First Place: A pickup truck. Absolutely essential. You cannot build something like this without one. Best tool ever. Once you own one, you'll never be able to live without it. You'll begin looking down your nose at the smooth-skinned pansies who drive around in European sports cars. You pity the guys you see at the dump who have to cram their garbage and yard waste into the back seat or the trunk. You'll also suddenly be the best friend of anyone who doesn't have one, unfortunately.
Second Place: A gas nail gun. Nothing will make framing go faster. The best tool I purchased next to the pickup. And it's like a gun, so it's got that going for it.
Third Place: 12" Compound Mitre Saw and stand. You cannot live without this for any kind of roof framing, and - as a bonus - it makes quick work out of walls, siding and trim.
Fourth Place: Clamps. From quick-release to pipe clamps, these are essential to working alone, taking the place of the slave labor you couldn't find.
- Heavy-Duty cordless drill
- Corded drill (because your batteries will run out, and you'll need it while they're charging)
- Hammers (for small nails, and for when the gas nailer decides to go on vacation for no good reason)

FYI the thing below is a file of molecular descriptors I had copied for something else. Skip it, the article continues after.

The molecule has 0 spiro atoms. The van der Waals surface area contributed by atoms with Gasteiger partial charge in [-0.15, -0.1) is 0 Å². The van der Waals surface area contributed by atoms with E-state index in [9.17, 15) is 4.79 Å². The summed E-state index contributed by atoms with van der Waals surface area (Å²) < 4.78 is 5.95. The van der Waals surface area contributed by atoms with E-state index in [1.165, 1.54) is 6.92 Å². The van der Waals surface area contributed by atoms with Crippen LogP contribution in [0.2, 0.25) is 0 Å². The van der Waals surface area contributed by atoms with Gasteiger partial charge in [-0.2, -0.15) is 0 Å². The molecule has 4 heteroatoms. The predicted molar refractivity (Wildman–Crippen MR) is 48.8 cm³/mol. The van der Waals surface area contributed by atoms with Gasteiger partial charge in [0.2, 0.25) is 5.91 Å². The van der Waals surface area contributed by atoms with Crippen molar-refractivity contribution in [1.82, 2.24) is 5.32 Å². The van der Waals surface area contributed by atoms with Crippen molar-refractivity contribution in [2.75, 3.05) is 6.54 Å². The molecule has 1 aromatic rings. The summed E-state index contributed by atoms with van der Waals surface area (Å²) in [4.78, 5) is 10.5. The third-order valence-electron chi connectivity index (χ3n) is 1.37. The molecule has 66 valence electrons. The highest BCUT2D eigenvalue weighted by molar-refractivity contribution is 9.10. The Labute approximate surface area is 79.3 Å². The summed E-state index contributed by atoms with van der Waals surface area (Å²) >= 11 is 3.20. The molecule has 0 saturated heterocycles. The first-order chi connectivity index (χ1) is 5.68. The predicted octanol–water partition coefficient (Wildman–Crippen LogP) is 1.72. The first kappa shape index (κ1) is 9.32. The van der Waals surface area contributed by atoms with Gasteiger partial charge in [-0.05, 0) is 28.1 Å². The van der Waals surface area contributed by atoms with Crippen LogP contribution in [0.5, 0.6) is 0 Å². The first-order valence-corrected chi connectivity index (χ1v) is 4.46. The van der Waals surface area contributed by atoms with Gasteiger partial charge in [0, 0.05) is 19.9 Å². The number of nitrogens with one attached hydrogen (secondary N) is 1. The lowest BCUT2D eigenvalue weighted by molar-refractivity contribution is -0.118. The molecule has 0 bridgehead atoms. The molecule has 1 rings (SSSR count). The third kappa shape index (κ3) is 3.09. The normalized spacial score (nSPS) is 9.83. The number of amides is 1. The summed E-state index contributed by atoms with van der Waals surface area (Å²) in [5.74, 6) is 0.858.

- Ladders in various sizes, from a step-stool to at least 24'
- Speed Square (you'll be amazed at how much you use this)
- Power Saw
- Hand Plane (don't let Norm fool you - not all the best tool have power chords)
- Assorted Screwdrivers
- Tape Measures and Pencils (the more the better, as they are always getting misplaced)
- Chalk Line
- Pneumatic Finish Nailers and Portable Compressor (a second-place winner for trimwork or cabinetry)
- Levels in various sizes, from 4" to 5'
- Compass (the pencil-and-point kind, not the directional one)
- Paint brushes
- Japanese saws - small and large (cuts on the pull rather than the push)
- Hand Saw
- Cat's Paws in various configurations
- Nail cutter
- Socket set or wrenches
- Vice grips
And to hold it all: A good-quality tote and tool belt.